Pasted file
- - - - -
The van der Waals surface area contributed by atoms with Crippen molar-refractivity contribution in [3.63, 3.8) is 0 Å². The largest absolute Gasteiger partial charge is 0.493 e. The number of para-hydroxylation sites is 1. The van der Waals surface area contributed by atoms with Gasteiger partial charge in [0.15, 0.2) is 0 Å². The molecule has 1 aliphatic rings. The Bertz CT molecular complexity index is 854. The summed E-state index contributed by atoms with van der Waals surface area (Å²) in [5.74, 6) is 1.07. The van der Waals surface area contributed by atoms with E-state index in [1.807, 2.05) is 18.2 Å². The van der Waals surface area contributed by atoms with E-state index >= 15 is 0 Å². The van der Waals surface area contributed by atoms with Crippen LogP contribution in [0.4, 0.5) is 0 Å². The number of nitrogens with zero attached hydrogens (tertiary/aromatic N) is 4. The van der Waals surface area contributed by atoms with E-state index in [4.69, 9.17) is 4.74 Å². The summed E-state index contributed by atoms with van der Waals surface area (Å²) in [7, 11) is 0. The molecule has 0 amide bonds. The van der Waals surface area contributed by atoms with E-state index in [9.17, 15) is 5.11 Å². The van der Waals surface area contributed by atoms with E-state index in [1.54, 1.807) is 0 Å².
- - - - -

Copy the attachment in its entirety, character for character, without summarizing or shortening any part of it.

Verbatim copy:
The van der Waals surface area contributed by atoms with Crippen molar-refractivity contribution in [3.63, 3.8) is 0 Å². The largest absolute Gasteiger partial charge is 0.493 e. The number of para-hydroxylation sites is 1. The van der Waals surface area contributed by atoms with Gasteiger partial charge in [0.15, 0.2) is 0 Å². The molecule has 1 aliphatic rings. The Bertz CT molecular complexity index is 854. The summed E-state index contributed by atoms with van der Waals surface area (Å²) in [5.74, 6) is 1.07. The van der Waals surface area contributed by atoms with E-state index in [1.807, 2.05) is 18.2 Å². The van der Waals surface area contributed by atoms with E-state index >= 15 is 0 Å². The van der Waals surface area contributed by atoms with Crippen LogP contribution in [0.4, 0.5) is 0 Å². The number of nitrogens with zero attached hydrogens (tertiary/aromatic N) is 4. The van der Waals surface area contributed by atoms with E-state index in [4.69, 9.17) is 4.74 Å². The summed E-state index contributed by atoms with van der Waals surface area (Å²) in [7, 11) is 0. The molecule has 0 amide bonds. The van der Waals surface area contributed by atoms with E-state index in [9.17, 15) is 5.11 Å². The van der Waals surface area contributed by atoms with E-state index in [1.54, 1.807) is 0 Å².